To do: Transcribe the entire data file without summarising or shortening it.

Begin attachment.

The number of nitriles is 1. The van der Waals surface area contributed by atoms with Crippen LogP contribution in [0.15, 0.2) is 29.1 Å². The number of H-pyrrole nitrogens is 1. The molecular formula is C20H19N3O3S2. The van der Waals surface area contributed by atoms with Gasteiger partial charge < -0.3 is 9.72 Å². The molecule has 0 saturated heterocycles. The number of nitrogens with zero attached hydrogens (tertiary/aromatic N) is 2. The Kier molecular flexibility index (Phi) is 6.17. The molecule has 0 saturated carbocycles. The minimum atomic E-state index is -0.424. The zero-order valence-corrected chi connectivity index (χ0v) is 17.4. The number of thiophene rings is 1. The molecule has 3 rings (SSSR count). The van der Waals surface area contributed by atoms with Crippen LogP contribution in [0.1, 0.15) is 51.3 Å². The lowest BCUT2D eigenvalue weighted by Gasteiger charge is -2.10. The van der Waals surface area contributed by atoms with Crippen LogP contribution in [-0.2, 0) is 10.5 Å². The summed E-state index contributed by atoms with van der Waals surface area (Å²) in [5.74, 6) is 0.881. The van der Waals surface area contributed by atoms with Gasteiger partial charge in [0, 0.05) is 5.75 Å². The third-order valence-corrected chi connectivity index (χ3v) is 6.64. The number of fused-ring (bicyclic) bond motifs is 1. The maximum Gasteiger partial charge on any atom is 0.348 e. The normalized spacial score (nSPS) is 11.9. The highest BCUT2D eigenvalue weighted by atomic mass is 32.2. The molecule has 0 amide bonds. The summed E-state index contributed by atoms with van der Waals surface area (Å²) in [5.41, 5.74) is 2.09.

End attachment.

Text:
The number of nitriles is 1. The van der Waals surface area contributed by atoms with Crippen LogP contribution in [0.15, 0.2) is 29.1 Å². The number of H-pyrrole nitrogens is 1. The molecular formula is C20H19N3O3S2. The van der Waals surface area contributed by atoms with Gasteiger partial charge < -0.3 is 9.72 Å². The molecule has 0 saturated heterocycles. The number of nitrogens with zero attached hydrogens (tertiary/aromatic N) is 2. The Kier molecular flexibility index (Phi) is 6.17. The molecule has 0 saturated carbocycles. The minimum atomic E-state index is -0.424. The zero-order valence-corrected chi connectivity index (χ0v) is 17.4. The number of thiophene rings is 1. The molecule has 3 rings (SSSR count). The van der Waals surface area contributed by atoms with Crippen LogP contribution in [0.1, 0.15) is 51.3 Å². The lowest BCUT2D eigenvalue weighted by Gasteiger charge is -2.10. The van der Waals surface area contributed by atoms with Crippen LogP contribution in [-0.2, 0) is 10.5 Å². The summed E-state index contributed by atoms with van der Waals surface area (Å²) in [5.74, 6) is 0.881. The van der Waals surface area contributed by atoms with Gasteiger partial charge in [0, 0.05) is 5.75 Å². The third-order valence-corrected chi connectivity index (χ3v) is 6.64. The number of fused-ring (bicyclic) bond motifs is 1. The maximum Gasteiger partial charge on any atom is 0.348 e. The normalized spacial score (nSPS) is 11.9. The highest BCUT2D eigenvalue weighted by atomic mass is 32.2. The molecule has 0 amide bonds. The summed E-state index contributed by atoms with van der Waals surface area (Å²) in [5.41, 5.74) is 2.09.